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Nora Stovel
University of Alberta
Vol. 3 (2013), Articles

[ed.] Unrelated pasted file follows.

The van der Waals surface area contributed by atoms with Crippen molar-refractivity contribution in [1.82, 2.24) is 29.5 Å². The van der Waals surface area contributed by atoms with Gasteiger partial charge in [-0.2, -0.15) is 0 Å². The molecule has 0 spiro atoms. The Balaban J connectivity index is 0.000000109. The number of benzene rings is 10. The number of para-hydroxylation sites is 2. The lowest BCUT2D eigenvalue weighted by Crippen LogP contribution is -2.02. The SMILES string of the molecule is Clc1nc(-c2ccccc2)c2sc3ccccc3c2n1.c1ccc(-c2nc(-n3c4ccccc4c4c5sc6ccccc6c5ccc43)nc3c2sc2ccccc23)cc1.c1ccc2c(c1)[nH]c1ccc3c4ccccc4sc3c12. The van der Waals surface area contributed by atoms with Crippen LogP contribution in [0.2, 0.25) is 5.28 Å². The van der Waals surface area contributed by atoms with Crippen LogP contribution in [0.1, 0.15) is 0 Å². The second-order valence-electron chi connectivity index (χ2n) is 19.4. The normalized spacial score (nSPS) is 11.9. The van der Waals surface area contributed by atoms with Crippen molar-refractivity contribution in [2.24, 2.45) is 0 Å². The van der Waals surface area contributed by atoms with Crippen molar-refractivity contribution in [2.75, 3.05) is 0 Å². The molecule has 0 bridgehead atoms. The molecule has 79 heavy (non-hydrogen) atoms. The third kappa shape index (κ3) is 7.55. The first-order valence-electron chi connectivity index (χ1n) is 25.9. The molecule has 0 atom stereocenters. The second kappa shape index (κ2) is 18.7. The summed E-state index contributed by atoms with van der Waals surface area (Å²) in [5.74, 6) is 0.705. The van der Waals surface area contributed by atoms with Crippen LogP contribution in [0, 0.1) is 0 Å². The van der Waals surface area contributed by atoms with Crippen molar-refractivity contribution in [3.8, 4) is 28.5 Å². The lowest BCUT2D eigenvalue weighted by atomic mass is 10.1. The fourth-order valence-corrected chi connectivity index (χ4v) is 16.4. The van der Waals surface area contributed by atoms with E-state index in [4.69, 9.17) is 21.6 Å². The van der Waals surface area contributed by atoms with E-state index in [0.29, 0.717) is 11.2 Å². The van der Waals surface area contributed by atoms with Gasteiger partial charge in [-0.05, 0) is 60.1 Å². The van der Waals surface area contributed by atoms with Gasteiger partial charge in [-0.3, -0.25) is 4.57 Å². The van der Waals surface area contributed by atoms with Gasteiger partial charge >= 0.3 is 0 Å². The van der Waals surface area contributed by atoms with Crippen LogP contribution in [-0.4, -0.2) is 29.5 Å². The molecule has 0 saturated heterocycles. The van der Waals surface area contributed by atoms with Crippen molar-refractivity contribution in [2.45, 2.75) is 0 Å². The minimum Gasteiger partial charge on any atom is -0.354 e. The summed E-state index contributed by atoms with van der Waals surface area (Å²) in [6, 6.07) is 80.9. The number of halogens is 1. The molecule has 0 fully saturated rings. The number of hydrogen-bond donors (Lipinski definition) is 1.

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Carol Shields’s last novel, Unless (2002), was a finalist for the Canada Reads contest for the best Canadian novel of the first decade of the 20th century. It would have been an ideal winner, not only because it is a brilliant novel, but also because it is distinctively Canadian in combining English and French. Protagonist-narrator Reta Winters, née Summers, daughter of a Francophone mother and Anglophone father, combines Canada’s official languages. Reta, like Shields, is bilingue and a translator and fiction writer. The opening segment of Unless focuses on the politics and poetics of her translations from French to English. She makes particular use of French: whenever Reta, or Shields, wants to emphasize a point, such as women’s powerlessness, she employs French translation.Shields employs three levels of translation in Unless. First, Reta’s literal translations of the texts of Danielle Westerman, French “feminist pioneer,” introduce the narrative. Second, Shields translates her breast cancer narrative into a novel about her daughter’s disappearance: Norah sits on a street corner with a sign reading “GOODNESS.” To discover her daughter, Reta embarks on an ethical quest. Third, Reta transfers her realization about women’s powerlessness, which she suspects instigated Norah’s disappearance, to her theory of fiction in this metafictional text. Finally, Reta's reflection on fiction is transformed into a feminist manifesto. Her awakening inspires a new understanding of the moral responsibility of fiction to reflect reality, especially the relationship between gender and power in this millennial novel. Reta practices “bean-counting,” noting the all-male lists of the world’s greatest thinkers and writers—“testicular hit-list[s] of literary big cats.” Reta writes six letters of protest, but doesn’t send them. If Reta is afraid to publish her views on inequality, Shields is not: she believes in “blurt[ing] bravely.”“Unless” is the pivotal concept of the novel, offering alternative narratives. Reta emphasizes the concept by noting, “Ironically, unless, the lever that finally shifts reality into a new perspective, cannot be expressed in French.”Unless women’s voices, including the silent voice of “a Muslim woman” who self-immolated on the street corner where Norah appeals for goodness, our society cannot become ethical.This essay explores Shields’s use of French language and translation to challenge the inextricable connection between gender and power in our society generally and literary culture particularly, to examine the ethics of egalitarianism regarding women and cultural “others,” and to explore the interrelationships between existence and fiction.

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